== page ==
The Wire has stood by its reporting. Varadarajan responded to skepticism of his outlet’s work by calling allegations that The Wire had been “played by unknown elements out to discredit us…ridiculous” and writing that all its stories “came from multiple Meta sources—whom we know, have met & verified.” He promised to provide more evidence, in a story to be published today; at press time, that story had not been published.

Here’s more on Meta:

  • Painful: Meta promoted its vision of the metaverse during its annual Connect conference on Tuesday, but not everyone was impressed. Darrell Etherington, a technology reporter with TechCrunch, called it “painful how hellbent Mark Zuckerberg is on convincing us that VR is a thing.” Etherington wrote that the company “announced a lot of stuff, but what it communicated more effectively than anything else was just how incredibly thirsty—one might even say desperate—Mark Zuckerberg is for his metaverse bet to pay off.” Parmy Olson wrote for Bloomberg that Meta’s “pivot to the metaverse may well go down as one of the greatest corporate strategic errors of our time.”
  • Dog food: Meta’s virtual social network, Horizon Worlds, is suffering from so many quality issues that even the team building it isn’t using it very much, according to internal memos obtained by The Verge. In a memo to employees, Vishal Shah, Meta’s vice president of Metaverse, said, “For many of us, we don’t spend that much time in Horizon and our dogfooding dashboards show this pretty clearly. Why don’t we love the product we’ve built so much that we use it all the time? The simple truth is, if we don’t love it, how can we expect our users to love it?” In a follow-up memo, Shah said managers would be “held accountable” if they didn’t get their staff to use it at least once a week.
  • Hijack: Meta warned one million of its users that their account information may have been compromised by third-party apps from Apple’s or Google’s stores, according to Engadget. “The company’s security researchers say that in the last year they’ve identified more than 400 scammy apps designed to hijack users’ Facebook account credentials,” the site reported. According to the company, the apps were disguised as fun or useful services, like photo editors or horoscopes, which required users to log in with Facebook but in the process stole users’ Facebook account information.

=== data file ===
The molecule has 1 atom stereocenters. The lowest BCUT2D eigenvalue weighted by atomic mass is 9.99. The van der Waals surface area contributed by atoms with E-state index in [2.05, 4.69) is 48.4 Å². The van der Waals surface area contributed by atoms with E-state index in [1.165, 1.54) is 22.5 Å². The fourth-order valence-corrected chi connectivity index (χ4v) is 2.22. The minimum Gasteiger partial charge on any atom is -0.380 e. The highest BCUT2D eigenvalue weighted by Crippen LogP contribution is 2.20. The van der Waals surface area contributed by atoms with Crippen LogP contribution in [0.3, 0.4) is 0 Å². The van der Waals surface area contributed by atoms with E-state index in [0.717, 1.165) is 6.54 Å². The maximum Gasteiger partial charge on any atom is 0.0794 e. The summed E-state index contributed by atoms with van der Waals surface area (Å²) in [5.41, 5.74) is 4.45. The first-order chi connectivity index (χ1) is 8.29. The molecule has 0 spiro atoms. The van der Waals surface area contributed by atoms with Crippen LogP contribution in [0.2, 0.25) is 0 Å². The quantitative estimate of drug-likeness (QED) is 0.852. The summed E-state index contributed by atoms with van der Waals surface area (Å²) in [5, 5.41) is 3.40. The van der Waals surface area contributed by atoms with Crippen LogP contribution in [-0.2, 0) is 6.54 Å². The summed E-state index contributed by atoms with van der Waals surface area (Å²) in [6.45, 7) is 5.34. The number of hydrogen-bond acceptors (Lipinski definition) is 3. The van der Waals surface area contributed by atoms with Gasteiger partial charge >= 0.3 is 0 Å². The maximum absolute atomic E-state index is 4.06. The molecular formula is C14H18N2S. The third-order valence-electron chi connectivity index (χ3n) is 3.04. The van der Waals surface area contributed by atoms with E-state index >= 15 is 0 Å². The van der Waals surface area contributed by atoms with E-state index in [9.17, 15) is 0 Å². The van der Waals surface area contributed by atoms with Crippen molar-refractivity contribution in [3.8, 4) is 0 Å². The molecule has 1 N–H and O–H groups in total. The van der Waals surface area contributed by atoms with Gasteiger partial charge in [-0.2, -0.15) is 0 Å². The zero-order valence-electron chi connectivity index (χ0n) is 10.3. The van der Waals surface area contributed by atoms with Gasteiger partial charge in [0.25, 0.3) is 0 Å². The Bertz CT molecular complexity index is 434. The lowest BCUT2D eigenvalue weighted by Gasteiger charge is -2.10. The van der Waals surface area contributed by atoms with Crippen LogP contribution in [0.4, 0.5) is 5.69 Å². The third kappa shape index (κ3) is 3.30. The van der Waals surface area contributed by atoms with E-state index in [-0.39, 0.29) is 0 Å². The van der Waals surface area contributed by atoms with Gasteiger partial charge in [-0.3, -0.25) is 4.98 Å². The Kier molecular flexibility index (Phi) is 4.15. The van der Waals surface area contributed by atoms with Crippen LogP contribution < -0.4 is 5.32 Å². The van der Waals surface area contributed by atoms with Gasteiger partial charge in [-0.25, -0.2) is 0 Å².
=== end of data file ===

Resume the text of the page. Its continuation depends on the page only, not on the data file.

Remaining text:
Other notable stories:

  • A Connecticut court has ordered Alex Jones to pay the families of Sandy Hook shooting victims close to a billion dollars in damages for claiming that the shooting was a hoax and the victims were “crisis actors.” Jones’s Free Speech Systems LLC, the company that owns his InfoWars website, previously filed for bankruptcy protection.
  • In an excerpt from her new book, Newsroom Confidential: Lessons (and Worries) from an Ink-Stained Life, Margaret Sullivan, former media columnist for the Washington Post, writes that reporters and editors “need to take a hard, critical look at the types of stories that constitute traditional campaign coverage,” which often relies on “live footage of speeches, rallies and debates; on ‘horse race’ articles based on polls or conventional wisdom; and on blowing up small conflicts into major stories.” Such coverage, Sullivan writes, “can have the effect of normalizing a candidate who should not be normalized.”
  • Sui Lee Wee profiled the literary magazine Oway, one of the last remaining independent media outlets in Myanmar, for the New York Times. The site is run by a team of young journalists and writers who use pseudonyms to protect themselves from being targeted by police or government authorities. Myanmar has become one of the most dangerous places for journalists to work since the military seized power in a coup last year: close to sixty reporters are in prison, according to a Facebook group for journalists detained there, and more than one hundred and forty journalists have been arrested.
  • Intelligence officers in Somalia arrested Ahmed Mumin, a press rights advocate and freelance journalist, on Tuesday, reported the Committee to Protect Journalists. Mumin, the cofounder and secretary-general of the Somali Journalists Syndicate, participated in a press conference at the syndicate’s office where he and five local press rights groups condemned a vaguely worded government directive banning the “dissemination of extremism ideology.” Intelligence officers raided the syndicate’s offices on Monday, and Somali reporters say Mumin was targeted for objecting to the directive.
  • John Skipper, the former president of ESPN and founder of Meadowlark Media, a content studio, announced plans for a multiplatform series called Sports Explains the World, to be launched early next year. The series will emulate ESPN’s 30 for 30 series, with thirty documentaries and forty-five podcast episodes that “reveal greater truths about the world and society” through sports-related stories. 
  • TikTok takes up to 70 percent of the proceeds from livestreams made by displaced families in Syrian refugee camps who are asking for donations, a BBC investigation found. The BBC also described how “TikTok middlemen” provide families with the phones and equipment to broadcast live, adding that “these agencies are part of TikTok’s global strategy to recruit livestreamers and encourage users to spend more time on the app.”

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Mathew Ingram is CJR’s chief digital writer. Previously, he was a senior writer with Fortune magazine. He has written about the intersection between media and technology since the earliest days of the commercial internet. His writing has been published in the Washington Post and the Financial Times as well as by Reuters and Bloomberg.